Complex regional pain syndrome is more complex than you would believe
We have been talking lately about people who have become disabled because of a poorly understood chronic pain disorder called complex regional pain syndrome (CRPS). As you may recall, most cases of this ailment start with a relatively minor injury: a cut, a bruise, a sprain, or the like. In the days that follow, the pain from that injury doesn’t fade away. It becomes fiercer and spreads wider—and sometimes moves to a different part of the body altogether. After months of pain, the patient may no longer be able to move the affected muscles, which wither and die.
In fact, what modern medicine now calls complex regional pain syndrome is a catch-all term for two ailments that were recognized much earlier. Reflex sympathetic dystrophy (RSD)—now often called CRPS type 1—is usually triggered by injury or illness, but the injury does not affect the part of the body that later experiences pain. Causalgia, or CRPS type 2, is triggered by a specific injury to the nerves in the area that later becomes painful.
It gets even more confusing. Doctors may use the terms complex regional pain syndrome and reflex sympathetic dystrophy interchangeably, or may use other terms entirely. Because medical science doesn’t clearly understand what causes these afflictions, and because diagnoses usually come only after all other alternatives have been eliminated, there is a great deal of confusion of how to classify these illnesses.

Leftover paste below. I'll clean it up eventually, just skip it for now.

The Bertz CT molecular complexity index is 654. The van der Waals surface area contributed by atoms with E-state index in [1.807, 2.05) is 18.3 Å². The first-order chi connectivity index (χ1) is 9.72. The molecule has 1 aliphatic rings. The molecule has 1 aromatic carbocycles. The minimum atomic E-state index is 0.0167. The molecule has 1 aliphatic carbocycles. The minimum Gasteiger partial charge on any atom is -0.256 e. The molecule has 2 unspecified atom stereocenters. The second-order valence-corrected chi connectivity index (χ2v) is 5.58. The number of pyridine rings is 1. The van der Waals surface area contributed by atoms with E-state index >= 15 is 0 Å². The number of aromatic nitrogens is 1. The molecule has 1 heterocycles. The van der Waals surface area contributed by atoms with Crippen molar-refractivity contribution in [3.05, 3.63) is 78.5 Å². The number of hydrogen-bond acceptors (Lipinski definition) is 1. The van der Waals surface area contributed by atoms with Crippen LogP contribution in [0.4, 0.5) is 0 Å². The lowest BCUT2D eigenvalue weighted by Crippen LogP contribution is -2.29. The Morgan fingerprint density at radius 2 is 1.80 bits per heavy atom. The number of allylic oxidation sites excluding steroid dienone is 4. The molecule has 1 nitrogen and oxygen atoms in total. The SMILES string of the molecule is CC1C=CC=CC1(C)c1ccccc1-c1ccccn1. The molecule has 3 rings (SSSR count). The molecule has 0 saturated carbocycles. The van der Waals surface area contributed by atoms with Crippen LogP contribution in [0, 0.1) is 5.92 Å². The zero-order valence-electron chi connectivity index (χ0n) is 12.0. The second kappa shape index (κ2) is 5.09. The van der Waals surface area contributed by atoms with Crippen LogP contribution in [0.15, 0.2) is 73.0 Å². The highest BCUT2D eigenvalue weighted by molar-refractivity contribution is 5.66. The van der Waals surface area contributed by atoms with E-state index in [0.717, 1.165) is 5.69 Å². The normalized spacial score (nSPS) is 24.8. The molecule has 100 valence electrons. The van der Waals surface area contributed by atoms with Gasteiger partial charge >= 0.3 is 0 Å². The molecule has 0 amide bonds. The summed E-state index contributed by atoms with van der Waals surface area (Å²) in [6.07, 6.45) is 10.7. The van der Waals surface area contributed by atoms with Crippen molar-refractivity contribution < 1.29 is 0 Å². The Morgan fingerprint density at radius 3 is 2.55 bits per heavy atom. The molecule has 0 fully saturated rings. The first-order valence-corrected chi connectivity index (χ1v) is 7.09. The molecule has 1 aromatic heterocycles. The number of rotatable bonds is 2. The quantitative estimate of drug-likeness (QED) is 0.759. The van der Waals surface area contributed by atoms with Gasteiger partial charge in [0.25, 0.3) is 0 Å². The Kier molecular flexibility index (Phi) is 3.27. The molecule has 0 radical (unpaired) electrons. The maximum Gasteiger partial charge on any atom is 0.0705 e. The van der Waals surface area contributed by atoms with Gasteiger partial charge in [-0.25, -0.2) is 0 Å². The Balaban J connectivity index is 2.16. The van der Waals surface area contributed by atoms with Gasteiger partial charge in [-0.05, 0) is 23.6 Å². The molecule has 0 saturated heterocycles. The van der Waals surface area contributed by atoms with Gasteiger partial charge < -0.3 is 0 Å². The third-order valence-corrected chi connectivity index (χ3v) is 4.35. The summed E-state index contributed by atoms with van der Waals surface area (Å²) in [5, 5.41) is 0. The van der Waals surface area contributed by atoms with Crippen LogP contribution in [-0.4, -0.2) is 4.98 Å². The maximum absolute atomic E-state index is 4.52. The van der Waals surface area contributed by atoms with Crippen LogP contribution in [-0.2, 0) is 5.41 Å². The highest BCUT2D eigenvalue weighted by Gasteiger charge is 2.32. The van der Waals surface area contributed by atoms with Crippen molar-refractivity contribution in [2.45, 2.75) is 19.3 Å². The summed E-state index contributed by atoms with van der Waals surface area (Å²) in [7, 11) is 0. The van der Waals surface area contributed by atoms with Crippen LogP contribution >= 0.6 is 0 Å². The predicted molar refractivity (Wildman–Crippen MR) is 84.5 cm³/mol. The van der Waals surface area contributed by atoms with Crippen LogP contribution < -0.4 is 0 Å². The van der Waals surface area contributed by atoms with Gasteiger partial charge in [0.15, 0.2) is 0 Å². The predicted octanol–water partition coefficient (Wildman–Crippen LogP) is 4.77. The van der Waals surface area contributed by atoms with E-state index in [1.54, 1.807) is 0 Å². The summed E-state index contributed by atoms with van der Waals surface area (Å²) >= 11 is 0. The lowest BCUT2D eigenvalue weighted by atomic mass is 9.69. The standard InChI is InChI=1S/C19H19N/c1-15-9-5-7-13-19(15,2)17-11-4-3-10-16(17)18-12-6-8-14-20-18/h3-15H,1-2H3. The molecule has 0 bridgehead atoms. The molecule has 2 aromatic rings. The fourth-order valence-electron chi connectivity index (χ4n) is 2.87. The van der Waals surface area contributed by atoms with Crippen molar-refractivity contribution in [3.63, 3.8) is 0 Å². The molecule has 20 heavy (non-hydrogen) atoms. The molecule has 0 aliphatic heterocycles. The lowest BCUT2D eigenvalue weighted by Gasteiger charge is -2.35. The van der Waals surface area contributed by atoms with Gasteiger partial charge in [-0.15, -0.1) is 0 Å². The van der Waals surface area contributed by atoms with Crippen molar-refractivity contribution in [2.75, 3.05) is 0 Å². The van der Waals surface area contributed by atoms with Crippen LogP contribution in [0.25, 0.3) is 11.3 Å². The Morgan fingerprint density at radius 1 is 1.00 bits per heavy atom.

How the Social Security Administration handles reflex sympathetic dystrophy claims
Of course, the confusion doesn’t make it easier to secure approval for your Social Security disability claim if you have a chronic pain condition. The good news is that the Social Security Administration has heard of both CRPS and RSD and recognizes that they can be disabling medical conditions.
The Social Security Disability Insurance (SSDI) program provides income support for people who have paid Social Security taxes during their extensive work experience. It provides monthly income without considering assets or other non-employment income. Applicants must be able, however, to prove that they meet the Social Security Administration’s definition of “disability,” which can require extensive documentation. Most people who apply without professional guidance have their claims denied.
At Schmidt Kramer, our Social Security attorneys in Harrisburg have helped hundreds of clients claim the disability benefits they deserve for chronic pain and other disabilities. We can assist you in filing and documenting your initial application or handling the appeals process if your claim has already been denied. To schedule a FREE, no-obligation case review, call us at 717.888.8888 locally or 888.476.0807 toll-free.